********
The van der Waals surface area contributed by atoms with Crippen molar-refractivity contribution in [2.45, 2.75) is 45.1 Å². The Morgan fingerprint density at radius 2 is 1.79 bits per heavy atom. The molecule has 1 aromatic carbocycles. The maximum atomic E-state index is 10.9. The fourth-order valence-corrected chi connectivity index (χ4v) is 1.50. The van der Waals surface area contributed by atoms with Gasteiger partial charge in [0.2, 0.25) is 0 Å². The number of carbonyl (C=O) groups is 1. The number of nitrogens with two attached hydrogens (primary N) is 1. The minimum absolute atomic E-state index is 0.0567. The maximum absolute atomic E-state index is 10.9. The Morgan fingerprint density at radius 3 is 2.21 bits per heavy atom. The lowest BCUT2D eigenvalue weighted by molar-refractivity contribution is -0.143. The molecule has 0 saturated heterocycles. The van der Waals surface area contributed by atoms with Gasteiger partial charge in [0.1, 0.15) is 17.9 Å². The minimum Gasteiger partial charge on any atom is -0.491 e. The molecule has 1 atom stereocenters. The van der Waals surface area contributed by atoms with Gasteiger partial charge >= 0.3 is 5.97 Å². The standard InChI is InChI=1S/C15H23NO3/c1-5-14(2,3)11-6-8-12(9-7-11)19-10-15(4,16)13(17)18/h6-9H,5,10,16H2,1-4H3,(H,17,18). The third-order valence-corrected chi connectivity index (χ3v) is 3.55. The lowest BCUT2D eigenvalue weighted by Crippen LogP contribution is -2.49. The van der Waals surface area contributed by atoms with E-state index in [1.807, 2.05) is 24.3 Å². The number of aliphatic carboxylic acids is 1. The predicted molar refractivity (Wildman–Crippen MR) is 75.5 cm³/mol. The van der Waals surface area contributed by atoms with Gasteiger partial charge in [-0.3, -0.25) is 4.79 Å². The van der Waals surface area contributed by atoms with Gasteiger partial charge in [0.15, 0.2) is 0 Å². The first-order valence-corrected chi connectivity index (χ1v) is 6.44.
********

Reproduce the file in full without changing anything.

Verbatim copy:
The van der Waals surface area contributed by atoms with Crippen molar-refractivity contribution in [2.45, 2.75) is 45.1 Å². The Morgan fingerprint density at radius 2 is 1.79 bits per heavy atom. The molecule has 1 aromatic carbocycles. The maximum atomic E-state index is 10.9. The fourth-order valence-corrected chi connectivity index (χ4v) is 1.50. The van der Waals surface area contributed by atoms with Gasteiger partial charge in [0.2, 0.25) is 0 Å². The number of carbonyl (C=O) groups is 1. The number of nitrogens with two attached hydrogens (primary N) is 1. The minimum absolute atomic E-state index is 0.0567. The maximum absolute atomic E-state index is 10.9. The Morgan fingerprint density at radius 3 is 2.21 bits per heavy atom. The lowest BCUT2D eigenvalue weighted by molar-refractivity contribution is -0.143. The molecule has 0 saturated heterocycles. The van der Waals surface area contributed by atoms with Gasteiger partial charge in [0.1, 0.15) is 17.9 Å². The minimum Gasteiger partial charge on any atom is -0.491 e. The molecule has 1 atom stereocenters. The van der Waals surface area contributed by atoms with Gasteiger partial charge >= 0.3 is 5.97 Å². The standard InChI is InChI=1S/C15H23NO3/c1-5-14(2,3)11-6-8-12(9-7-11)19-10-15(4,16)13(17)18/h6-9H,5,10,16H2,1-4H3,(H,17,18). The third-order valence-corrected chi connectivity index (χ3v) is 3.55. The lowest BCUT2D eigenvalue weighted by Crippen LogP contribution is -2.49. The van der Waals surface area contributed by atoms with E-state index in [1.807, 2.05) is 24.3 Å². The number of aliphatic carboxylic acids is 1. The predicted molar refractivity (Wildman–Crippen MR) is 75.5 cm³/mol. The van der Waals surface area contributed by atoms with Gasteiger partial charge in [-0.3, -0.25) is 4.79 Å². The van der Waals surface area contributed by atoms with Gasteiger partial charge in [0.15, 0.2) is 0 Å². The first-order valence-corrected chi connectivity index (χ1v) is 6.44.